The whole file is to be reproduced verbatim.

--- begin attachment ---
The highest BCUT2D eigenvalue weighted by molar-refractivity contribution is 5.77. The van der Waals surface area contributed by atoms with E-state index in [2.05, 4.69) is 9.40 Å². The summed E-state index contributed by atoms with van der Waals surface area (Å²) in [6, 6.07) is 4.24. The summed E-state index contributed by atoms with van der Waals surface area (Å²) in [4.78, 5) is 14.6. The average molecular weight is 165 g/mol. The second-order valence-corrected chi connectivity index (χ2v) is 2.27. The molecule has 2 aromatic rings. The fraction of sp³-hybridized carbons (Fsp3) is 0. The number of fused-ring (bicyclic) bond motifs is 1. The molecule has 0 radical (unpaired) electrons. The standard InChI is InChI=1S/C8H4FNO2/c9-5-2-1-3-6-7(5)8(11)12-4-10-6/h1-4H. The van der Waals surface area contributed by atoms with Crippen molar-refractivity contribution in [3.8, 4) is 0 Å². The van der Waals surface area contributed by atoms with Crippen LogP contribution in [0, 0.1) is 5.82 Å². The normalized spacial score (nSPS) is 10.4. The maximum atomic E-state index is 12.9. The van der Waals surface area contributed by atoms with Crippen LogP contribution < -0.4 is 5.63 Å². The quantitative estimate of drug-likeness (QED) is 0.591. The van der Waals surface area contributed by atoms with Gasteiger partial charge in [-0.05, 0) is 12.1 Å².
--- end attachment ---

The highest BCUT2D eigenvalue weighted by molar-refractivity contribution is 5.77. The van der Waals surface area contributed by atoms with E-state index in [2.05, 4.69) is 9.40 Å². The summed E-state index contributed by atoms with van der Waals surface area (Å²) in [6, 6.07) is 4.24. The summed E-state index contributed by atoms with van der Waals surface area (Å²) in [4.78, 5) is 14.6. The average molecular weight is 165 g/mol. The second-order valence-corrected chi connectivity index (χ2v) is 2.27. The molecule has 2 aromatic rings. The fraction of sp³-hybridized carbons (Fsp3) is 0. The number of fused-ring (bicyclic) bond motifs is 1. The molecule has 0 radical (unpaired) electrons. The standard InChI is InChI=1S/C8H4FNO2/c9-5-2-1-3-6-7(5)8(11)12-4-10-6/h1-4H. The van der Waals surface area contributed by atoms with Crippen molar-refractivity contribution in [3.8, 4) is 0 Å². The van der Waals surface area contributed by atoms with Crippen LogP contribution in [0, 0.1) is 5.82 Å². The normalized spacial score (nSPS) is 10.4. The maximum atomic E-state index is 12.9. The van der Waals surface area contributed by atoms with Crippen LogP contribution < -0.4 is 5.63 Å². The quantitative estimate of drug-likeness (QED) is 0.591. The van der Waals surface area contributed by atoms with Gasteiger partial charge in [-0.05, 0) is 12.1 Å².